The Business Case for Gender-Balanced Leadership
By: Bernadette Smith
Answer: There is a clear correlation between gender-balanced leadership and better corporate performance.
Women continue to be scarce in senior management. Our approach to gender balance in leadership has been largely motivated by ethical reasons. Although commendable, this approach misses the mark of the issue. If ethics is the driving force, women’s potential and contributions to the bottom line are discounted. Furthermore, this approach tends to consider women as “victims,” focusing on making women adapt to male career models and leadership styles. The question is not how to make women feel comfortable in an environment designed by men in another era, but how to capitalize on the synergies of gender-balanced leadership in today’s fast-paced, ever-changing business environment.
A recent McKinsey survey listed the top three trends in business today: 1) accelerating pace of technological innovation, 2) increasing availability of knowledge; and, 3) intensifying competition for talent. The business case for gender balance in leadership capitalizes on these trends by taking advantage of a larger talent pool, the increasing influence of women consumers and a positive correlation of gender-balanced leadership with company performance.
In the US, women comprise more than 60% of undergraduate and more than 50% of graduate students. Making good use of half of the country’s brain power – particularly in senior management – is a significant business opportunity.
In the developed world, more than 80% of consumer purchases are made by women. Significant opportunities exist for companies able to address the needs of the world’s largest consumer segment – women. In order to capitalize on these opportunities, it is imperative for leadership teams to include women.
Research shows a correlation between gender-balanced leadership and organizational performance. A 2007 Catalyst study found that Fortune 500 companies with three or more women on their boards of directors have a strong competitive advantage when compared to those with the lowest number (i.e. zero). Return on equity was 83% higher, return on sales was 73% higher and return on invested capital was 112% higher.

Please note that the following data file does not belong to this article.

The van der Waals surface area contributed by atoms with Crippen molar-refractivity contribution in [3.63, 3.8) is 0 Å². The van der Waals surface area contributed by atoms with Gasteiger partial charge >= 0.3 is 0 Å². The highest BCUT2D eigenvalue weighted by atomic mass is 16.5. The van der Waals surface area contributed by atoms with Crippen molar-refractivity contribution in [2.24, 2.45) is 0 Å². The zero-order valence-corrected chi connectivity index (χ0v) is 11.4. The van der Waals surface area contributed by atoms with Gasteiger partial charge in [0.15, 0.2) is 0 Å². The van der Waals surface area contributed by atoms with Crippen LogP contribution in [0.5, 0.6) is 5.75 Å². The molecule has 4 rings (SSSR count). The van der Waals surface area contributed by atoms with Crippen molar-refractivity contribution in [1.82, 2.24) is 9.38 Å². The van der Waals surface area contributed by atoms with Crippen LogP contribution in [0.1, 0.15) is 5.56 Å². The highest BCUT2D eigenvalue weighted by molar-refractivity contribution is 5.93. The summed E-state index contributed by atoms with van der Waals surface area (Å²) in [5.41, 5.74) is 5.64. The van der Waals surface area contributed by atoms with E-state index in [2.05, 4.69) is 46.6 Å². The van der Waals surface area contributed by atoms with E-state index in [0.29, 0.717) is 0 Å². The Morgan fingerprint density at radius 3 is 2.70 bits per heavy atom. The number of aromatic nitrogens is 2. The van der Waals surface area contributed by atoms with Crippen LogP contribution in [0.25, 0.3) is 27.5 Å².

A new study co-authored by researchers from CMU, MIT and Union College defines group intelligence as more than the sum of the cognitive abilities of individual members. What impacted group performance the most was its level of “social sensitivity” defined as the ability to perceive each other’s emotions, cooperate and work well as a team. Key finding? Teams with more women demonstrated greater social sensitivity and in turn greater collective intelligence compared with teams with fewer women.
Key leadership behaviors imperative to compete and win in the future include intellectual stimulation, inspiration, participative decision-making and clearly defined expectations and rewards.
A survey of more than 9,000 male and female managers (McKinsey 2008) revealed that compared to their male counterparts, women tend to exhibit behaviors beneficial to organizational performance: serving as a role model, clearly defining expectations and rewards, developing human capital and participative decision-making. On the other hand, women tend to avoid negative behaviors such as exerting control, issuing corrective actions and individualistic decision-making.
As the CMU/MIT/Union College study demonstrates, the complementary skills of men and women have a positive impact on business. Gender diversity is known to foster creativity and strengthen leadership teams.
For companies looking to gain a competitive advantage, it is necessary to understand women and the differences between genders.
- Communication styles – women tend to have a relationship-oriented communication style and are often more modest. Men typically oversell their abilities while women undersell them.
- Career motivations – women tend to be motivated mostly by making a difference, being challenged, believing in the company’s direction and experiencing a sense of satisfaction in their team and receiving recognition.
- Career cycles – women, obviously, bear children and are more likely to take time off which results in a career path that differs from the upward path often considered the norm. As a result, women careers often peak a decade later than their male peers.
- Approach to power – women are not usually comfortable with the power structures of their organizations despising “politics” as self-promoting and power-grabbing. It is particularly important to question the assumptions on who is ready for promotion. It is often assumed that only those who visibly want power are ready to exercise it. Perhaps those best able to exercise the responsibility and service of leadership are those not necessarily hungering after power. Promoting “power-reluctant” women is a way to achieve a larger range of leadership styles.
To succeed in an increasingly multicultural and complex world, our leaders need to focus on integrating new ideas, participative decision-making, collaboration and inclusiveness. Corporations eager to capitalize on their investment in women will allow women to get to the top by staying themselves, not forcing them to borrow the styles of their male colleagues. They will strive to create work environments where gender differences are appreciated and valued. The complementary skills and styles of men and women foster creativity and synergy – elements key to future success.
Bernadette Smith, CFP, is Senior Portfolio Manager at Fifth Third Private Bank. She serves on multiple boards, including the Women & Girls Foundation. Recently, she was appointed by Gov. Rendell as a member of the Inter-branch Commission for Gender, Racial and Ethnic Fairness, received the YWCA “A Tribute to Women Leadership Award and the Athena Award.